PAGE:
Adverse Drug Reaction Reporting Systems/statistics & numerical data , COVID-19 Vaccines/adverse effects , Drug Eruptions/etiology , Drug-Related Side Effects and Adverse Reactions/diagnosis , Registries , Administration, Cutaneous , Drug Eruptions/epidemiology , Humans
14.
Dermatitis ; 32(3): 133-139, 2021.
Article in English | MEDLINE | ID: covidwho-1183048

ABSTRACT

We are entering a new stage of the severe acute respiratory syndrome coronavirus 2 pandemic with the initiation of large-scale vaccination programs globally. In these circumstances, even rare adverse effects of vaccines may be encountered more often, if millions of people are to be vaccinated in a short period. Vaccination has the potential for causing cutaneous adverse effects. Thus, it is paramount that dermatologists worldwide are acquainted with the possible skin reaction patterns to the coming vaccines. Herein, we conduct a review to discuss the most frequent cutaneous adverse effects of vaccines and their management, with a particular focus on the expected adverse reactions for the coming severe acute respiratory syndrome coronavirus 2 vaccines, such as local reactions, as well as immediate- and delayed-type hypersensitivity reactions, including erythema multiforme, Stevens-Johnson syndrome, toxic epidermal necrosis, serum sickness-like reactions, and vasculitides. We also discuss the yet unanswered questions on vaccines for which we may soon be asked to provide an expert opinion.


Subject(s)
COVID-19 Vaccines/adverse effects , COVID-19/prevention & control , Drug Eruptions/etiology , Drug-Related Side Effects and Adverse Reactions/diagnosis , Administration, Cutaneous , Adverse Drug Reaction Reporting Systems/standards , Humans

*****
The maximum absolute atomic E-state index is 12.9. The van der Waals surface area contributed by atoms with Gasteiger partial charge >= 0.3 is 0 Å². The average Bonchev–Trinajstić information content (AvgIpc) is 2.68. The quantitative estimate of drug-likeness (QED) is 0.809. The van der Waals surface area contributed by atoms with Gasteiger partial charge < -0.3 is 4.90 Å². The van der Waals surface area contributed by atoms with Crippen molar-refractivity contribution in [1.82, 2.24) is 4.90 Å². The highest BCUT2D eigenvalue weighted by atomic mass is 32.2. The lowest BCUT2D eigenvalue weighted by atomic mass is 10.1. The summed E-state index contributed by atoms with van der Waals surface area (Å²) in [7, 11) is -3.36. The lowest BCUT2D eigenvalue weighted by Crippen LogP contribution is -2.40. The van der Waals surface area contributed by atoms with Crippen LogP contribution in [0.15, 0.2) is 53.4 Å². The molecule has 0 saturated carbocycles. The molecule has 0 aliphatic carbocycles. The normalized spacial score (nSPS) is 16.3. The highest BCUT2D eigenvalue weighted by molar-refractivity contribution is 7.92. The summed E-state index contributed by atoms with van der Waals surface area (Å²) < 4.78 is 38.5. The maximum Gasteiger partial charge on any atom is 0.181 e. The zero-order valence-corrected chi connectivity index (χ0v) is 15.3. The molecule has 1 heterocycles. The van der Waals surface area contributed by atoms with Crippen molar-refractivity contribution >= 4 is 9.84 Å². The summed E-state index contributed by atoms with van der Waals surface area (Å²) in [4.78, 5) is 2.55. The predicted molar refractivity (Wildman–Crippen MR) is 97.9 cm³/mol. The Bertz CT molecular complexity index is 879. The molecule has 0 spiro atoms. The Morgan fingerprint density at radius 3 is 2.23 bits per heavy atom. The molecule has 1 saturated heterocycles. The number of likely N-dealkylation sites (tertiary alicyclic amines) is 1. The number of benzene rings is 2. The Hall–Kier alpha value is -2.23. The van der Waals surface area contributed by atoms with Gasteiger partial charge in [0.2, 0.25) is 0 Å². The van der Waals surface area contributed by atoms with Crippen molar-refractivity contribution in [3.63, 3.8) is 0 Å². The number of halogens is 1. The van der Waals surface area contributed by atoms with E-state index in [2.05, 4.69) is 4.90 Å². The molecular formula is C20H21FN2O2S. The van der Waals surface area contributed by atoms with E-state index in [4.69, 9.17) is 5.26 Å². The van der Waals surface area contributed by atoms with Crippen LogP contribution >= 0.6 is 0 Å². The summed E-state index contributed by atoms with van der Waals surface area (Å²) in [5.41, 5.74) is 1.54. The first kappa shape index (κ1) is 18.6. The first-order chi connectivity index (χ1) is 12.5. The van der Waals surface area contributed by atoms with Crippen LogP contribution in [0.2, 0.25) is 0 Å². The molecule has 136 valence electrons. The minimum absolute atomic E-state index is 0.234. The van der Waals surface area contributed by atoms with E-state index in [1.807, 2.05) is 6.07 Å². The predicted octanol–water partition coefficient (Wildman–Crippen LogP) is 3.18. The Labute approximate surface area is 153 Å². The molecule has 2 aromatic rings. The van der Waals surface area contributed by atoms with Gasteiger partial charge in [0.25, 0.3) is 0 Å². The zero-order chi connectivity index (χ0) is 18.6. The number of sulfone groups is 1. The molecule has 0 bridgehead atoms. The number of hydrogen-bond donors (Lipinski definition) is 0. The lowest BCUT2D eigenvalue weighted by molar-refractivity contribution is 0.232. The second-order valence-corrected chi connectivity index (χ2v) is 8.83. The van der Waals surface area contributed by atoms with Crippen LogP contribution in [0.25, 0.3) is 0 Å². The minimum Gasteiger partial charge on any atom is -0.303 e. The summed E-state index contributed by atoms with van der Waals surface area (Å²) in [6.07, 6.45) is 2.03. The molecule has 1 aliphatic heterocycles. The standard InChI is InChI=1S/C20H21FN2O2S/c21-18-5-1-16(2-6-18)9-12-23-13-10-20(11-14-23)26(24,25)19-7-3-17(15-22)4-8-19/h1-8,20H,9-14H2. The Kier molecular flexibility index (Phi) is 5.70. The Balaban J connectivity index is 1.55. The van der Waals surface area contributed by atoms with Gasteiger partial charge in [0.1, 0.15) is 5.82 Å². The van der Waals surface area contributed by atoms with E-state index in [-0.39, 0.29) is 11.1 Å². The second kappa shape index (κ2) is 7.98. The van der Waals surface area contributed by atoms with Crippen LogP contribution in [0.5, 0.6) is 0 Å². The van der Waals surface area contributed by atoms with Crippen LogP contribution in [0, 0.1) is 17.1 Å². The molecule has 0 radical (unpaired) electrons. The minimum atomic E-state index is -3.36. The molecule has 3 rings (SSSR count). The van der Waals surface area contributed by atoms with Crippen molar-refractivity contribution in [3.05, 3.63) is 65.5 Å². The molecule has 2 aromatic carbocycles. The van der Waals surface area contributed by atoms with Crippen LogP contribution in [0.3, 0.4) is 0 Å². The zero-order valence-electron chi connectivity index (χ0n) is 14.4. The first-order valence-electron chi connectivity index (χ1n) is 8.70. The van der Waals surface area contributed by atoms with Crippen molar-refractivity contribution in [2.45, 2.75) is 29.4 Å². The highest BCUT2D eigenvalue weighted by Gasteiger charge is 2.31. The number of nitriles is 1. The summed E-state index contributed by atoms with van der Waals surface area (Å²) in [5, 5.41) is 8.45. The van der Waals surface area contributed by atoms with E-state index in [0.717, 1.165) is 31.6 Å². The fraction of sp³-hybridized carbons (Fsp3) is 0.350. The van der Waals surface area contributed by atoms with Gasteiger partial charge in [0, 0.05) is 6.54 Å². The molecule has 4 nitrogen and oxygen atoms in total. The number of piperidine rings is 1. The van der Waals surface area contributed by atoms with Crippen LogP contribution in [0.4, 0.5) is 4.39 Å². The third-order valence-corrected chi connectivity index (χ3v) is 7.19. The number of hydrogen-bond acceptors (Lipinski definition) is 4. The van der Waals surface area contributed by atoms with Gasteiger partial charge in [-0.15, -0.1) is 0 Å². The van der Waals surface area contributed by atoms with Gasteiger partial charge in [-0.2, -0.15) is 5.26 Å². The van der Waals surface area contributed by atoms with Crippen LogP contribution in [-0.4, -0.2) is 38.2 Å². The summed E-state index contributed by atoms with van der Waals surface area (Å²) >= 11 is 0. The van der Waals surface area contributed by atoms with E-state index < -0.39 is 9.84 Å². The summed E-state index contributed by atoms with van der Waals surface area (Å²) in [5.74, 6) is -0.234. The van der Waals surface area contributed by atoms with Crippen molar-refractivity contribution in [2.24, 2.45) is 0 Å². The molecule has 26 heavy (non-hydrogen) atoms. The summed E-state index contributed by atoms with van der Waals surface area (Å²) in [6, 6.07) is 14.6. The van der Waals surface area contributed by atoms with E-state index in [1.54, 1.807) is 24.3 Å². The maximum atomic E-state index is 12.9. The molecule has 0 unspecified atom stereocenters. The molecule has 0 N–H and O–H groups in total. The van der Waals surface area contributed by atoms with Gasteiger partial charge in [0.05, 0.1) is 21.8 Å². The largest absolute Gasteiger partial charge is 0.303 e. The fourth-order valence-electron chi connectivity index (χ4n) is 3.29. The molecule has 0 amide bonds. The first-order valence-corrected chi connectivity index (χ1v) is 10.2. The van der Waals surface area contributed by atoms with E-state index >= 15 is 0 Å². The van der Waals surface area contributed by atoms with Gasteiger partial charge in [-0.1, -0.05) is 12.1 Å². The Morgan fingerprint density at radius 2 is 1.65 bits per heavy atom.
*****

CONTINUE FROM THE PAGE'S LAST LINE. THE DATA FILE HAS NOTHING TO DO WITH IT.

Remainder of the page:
15.
Emerg Infect Dis ; 27(4): 1220-1222, 2021 04.
Article in English | MEDLINE | ID: covidwho-1145543

ABSTRACT

Coronavirus disease (COVID-19) symptoms can be mistaken for vaccine-related side effects during initial days after immunization. Among 4,081 vaccinated healthcare workers in Israel, 22 (0.54%) developed COVID-19 from 1-10 days (median 3.5 days) after immunization. Clinicians should not dismiss postvaccination symptoms as vaccine-related and should promptly test for COVID-19.


Subject(s)
COVID-19 Serological Testing , COVID-19 Vaccines/adverse effects , COVID-19 , Health Personnel/statistics & numerical data , Vaccination , Adult , Adverse Outcome Pathways , COVID-19/diagnosis , COVID-19/epidemiology , COVID-19/prevention & control , COVID-19 Serological Testing/methods , COVID-19 Serological Testing/statistics & numerical data , COVID-19 Vaccines/administration & dosage , Diagnosis, Differential , Drug-Related Side Effects and Adverse Reactions/diagnosis , Female , Humans , Israel/epidemiology , Male , SARS-CoV-2/isolation & purification , Vaccination/adverse effects , Vaccination/methods , Vaccination/statistics & numerical data
16.
Int Forum Allergy Rhinol ; 11(7): 1041-1046, 2021 07.
Article in English | MEDLINE | ID: covidwho-1136915

ABSTRACT

The frequent association between coronavirus disease 2019 (COVID-19) and olfactory dysfunction is creating an unprecedented demand for a treatment of the olfactory loss. Systemic corticosteroids have been considered as a therapeutic option. However, based on current literature, we call for caution using these treatments in early COVID-19-related olfactory dysfunction because: (1) evidence supporting their usefulness is weak; (2) the rate of spontaneous recovery of COVID-19-related olfactory dysfunction is high; and (3) corticosteroids have well-known potential adverse effects. We encourage randomized placebo-controlled trials investigating the efficacy of systemic steroids in this indication and strongly emphasize to initially consider smell training, which is supported by a robust evidence base and has no known side effects.